(10:40 a.m. EDT) -- River cruise operator Pandaw announced this week that it would cease all operations, a victim of the ongoing COVID-19 pandemic. Since March of 2020, cruising in Asia has remained closed, with no reopening in sight, compounded by the political situation in Myanmar, where Pandaw had offered particularly interesting itineraries, which shows no sign of improving.
In a release, Pandaw said that although it had bookings for 2022, it no longer had the funding to keep its 17 ships in layup for another year. Efforts to find investors have been unsuccessful.
"This is a very sad moment for me, my family, our crews and clients," Pandaw founder Paul Strachey said in the release. "It marks the end of an era for all of us after twenty-five years of real adventure. We are truly sorry to disappoint our regular passengers who were so looking forward to making a trip after the lifting of travel restrictions. We are also heartbroken for our three hundred plus crew members and shoreside personnel who have stood by Pandaw and were hoping to get going again next year”.
Most Americans have never heard of Pandaw; the line was always more popular with Australian and New Zealand travelers. But it's always hard to see a cruise line fail, particularly one that made off-the-beaten track and cultural exploration such a focus.
My own experience with Pandaw was a surprising one. The food stalls in rural Laos are not for the faint of stomach, we had been told by our guide, and that proved correct as we stared down at the bats for sale, fried and ready to eat. Did we want a taste?
We passed. This was in 2018, long before the world learned the ins and outs of coronaviruses. But I thought about that day often, one of many special moments on a river cruise on the Upper Mekong with Pandaw, a company that specialized throughout its history in southeast Asia river cruises.
Several other cruise lines sailed in Myanmar and on the Mekong in Cambodia and Vietnam. But no other river cruise line pushed the boundaries with its itineraries like Pandaw. Beyond the Mekong, they brought cruisers to Vietnam's Red River in the north and to islands off Myanmar's coast.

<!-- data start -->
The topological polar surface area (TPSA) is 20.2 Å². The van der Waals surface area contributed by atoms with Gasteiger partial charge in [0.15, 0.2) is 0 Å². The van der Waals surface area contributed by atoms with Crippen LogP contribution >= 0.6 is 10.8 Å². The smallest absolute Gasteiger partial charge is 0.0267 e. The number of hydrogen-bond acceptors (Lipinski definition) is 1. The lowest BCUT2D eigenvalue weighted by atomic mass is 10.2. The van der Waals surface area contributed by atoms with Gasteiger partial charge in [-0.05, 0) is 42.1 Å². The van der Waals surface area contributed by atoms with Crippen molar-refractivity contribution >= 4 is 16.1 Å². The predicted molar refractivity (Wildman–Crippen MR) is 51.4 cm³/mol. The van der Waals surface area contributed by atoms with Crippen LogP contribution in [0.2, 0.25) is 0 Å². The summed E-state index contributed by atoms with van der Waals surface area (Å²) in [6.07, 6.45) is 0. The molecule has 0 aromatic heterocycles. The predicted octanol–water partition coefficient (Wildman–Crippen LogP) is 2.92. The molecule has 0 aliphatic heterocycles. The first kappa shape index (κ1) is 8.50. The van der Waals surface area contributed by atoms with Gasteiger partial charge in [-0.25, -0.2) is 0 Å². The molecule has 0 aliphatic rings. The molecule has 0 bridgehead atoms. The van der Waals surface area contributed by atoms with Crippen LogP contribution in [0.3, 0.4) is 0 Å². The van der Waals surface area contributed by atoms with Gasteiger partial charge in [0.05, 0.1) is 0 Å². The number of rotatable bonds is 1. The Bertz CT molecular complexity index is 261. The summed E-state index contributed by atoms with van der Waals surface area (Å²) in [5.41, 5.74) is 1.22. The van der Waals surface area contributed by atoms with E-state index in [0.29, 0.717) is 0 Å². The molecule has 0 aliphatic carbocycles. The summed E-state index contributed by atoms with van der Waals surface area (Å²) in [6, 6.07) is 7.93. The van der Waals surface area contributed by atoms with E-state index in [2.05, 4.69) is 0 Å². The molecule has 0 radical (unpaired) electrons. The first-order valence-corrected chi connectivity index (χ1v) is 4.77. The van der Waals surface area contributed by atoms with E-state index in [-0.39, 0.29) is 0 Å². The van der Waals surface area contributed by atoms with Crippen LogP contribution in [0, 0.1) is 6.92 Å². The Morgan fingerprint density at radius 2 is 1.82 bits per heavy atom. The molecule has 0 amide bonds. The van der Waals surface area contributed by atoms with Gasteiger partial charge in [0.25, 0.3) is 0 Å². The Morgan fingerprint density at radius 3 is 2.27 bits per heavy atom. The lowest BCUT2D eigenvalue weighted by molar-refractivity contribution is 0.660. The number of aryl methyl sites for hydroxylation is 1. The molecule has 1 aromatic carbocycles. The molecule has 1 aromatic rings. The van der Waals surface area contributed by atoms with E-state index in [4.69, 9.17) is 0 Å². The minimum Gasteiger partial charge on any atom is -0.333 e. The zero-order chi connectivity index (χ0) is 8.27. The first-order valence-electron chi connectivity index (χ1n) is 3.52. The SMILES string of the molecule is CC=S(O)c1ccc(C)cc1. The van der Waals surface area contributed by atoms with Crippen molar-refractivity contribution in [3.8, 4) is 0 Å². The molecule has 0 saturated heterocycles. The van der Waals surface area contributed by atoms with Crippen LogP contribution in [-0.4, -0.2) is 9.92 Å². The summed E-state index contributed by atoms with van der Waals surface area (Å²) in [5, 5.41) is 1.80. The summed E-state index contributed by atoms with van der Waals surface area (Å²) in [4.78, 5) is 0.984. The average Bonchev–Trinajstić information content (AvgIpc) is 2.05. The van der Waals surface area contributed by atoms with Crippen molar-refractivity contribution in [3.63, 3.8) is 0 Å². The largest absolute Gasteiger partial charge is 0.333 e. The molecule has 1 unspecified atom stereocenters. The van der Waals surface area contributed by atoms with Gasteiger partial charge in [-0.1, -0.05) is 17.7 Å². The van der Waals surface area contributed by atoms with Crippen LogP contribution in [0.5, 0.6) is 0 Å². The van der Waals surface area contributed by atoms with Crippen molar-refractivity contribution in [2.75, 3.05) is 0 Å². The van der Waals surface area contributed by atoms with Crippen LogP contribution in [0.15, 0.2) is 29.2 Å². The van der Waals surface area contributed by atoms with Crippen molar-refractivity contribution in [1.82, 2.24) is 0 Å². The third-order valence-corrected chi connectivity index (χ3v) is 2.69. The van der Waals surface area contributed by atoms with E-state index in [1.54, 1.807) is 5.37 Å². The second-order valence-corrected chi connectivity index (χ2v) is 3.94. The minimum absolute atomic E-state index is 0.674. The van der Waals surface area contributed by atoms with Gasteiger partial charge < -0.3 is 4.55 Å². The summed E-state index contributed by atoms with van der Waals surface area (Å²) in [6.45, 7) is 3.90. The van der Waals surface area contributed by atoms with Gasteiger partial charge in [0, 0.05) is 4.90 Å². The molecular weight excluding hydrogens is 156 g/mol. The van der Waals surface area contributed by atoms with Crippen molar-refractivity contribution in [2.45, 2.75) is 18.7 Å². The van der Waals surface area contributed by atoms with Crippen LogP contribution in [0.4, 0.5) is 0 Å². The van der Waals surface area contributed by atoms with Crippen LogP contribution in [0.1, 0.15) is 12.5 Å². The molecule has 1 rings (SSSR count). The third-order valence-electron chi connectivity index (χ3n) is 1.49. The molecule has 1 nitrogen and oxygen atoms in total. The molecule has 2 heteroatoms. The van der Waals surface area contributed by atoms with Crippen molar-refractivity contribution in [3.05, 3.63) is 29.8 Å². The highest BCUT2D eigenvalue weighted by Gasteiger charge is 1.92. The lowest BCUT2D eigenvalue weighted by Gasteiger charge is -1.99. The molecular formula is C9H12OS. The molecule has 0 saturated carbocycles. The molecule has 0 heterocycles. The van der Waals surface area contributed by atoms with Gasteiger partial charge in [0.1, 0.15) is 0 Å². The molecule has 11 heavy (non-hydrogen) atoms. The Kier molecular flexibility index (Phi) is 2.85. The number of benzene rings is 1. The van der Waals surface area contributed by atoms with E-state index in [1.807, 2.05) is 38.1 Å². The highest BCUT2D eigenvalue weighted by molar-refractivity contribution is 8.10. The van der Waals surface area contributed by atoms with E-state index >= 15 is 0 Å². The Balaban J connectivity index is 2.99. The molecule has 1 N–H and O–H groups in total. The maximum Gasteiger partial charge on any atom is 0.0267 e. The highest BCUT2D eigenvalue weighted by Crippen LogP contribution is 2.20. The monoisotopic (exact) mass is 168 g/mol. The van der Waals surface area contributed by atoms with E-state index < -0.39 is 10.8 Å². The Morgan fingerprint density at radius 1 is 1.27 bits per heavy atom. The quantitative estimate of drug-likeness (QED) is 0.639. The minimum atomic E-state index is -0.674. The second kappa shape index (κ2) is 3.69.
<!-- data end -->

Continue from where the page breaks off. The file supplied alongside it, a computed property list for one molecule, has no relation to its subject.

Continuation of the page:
The Upper Mekong itinerary that I sailed from Thailand's Golden Triangle into Laos was only offered by Pandaw. The company had pushed at one point up into China, with mixed results; the first cruise was turned away at the border. But those are the kind of chances that Pandaw often took with guests, most of whom were game for what the company called "exploratory cruises."
Cruise Critic even awarded Pandaw with an Editor's Pick award for Best River Cruise Line in its 2018 Cruise Critic Australia Editor's Picks Awards.
Sailing that stretch of the Mekong had its touristy highlights in Luang Prabang and Vientiane. But I'll never forget the more remote sectors, where we tied up on sandbars and Wifi signals were nowhere to be seen.
Most of our stops were in small villages, where crowds of children followed us around. This type of tourism can feel dicey at times, when the passengers have so much and the people so little. Yet the Pandaw guides, all local, did a fantastic job of providing the history and context we needed to process what we were seeing.
It's a shame to see a company that focused on showing people more of the world shut its doors. The ships themselves were not fancy, but quite comfortable, with plenty of southeast Asian touches and fantastic crew. I hope they have found new opportunities.
Perhaps Pandaw will rise again, or another company will step into its place. You always learn from traveling -- I nodded my head in recognition when I read about why bats are consumed as food in some counties at the early stages of the pandemic -- and Pandaw did its best to educate people about places where cruisers might not normally go. They will be missed.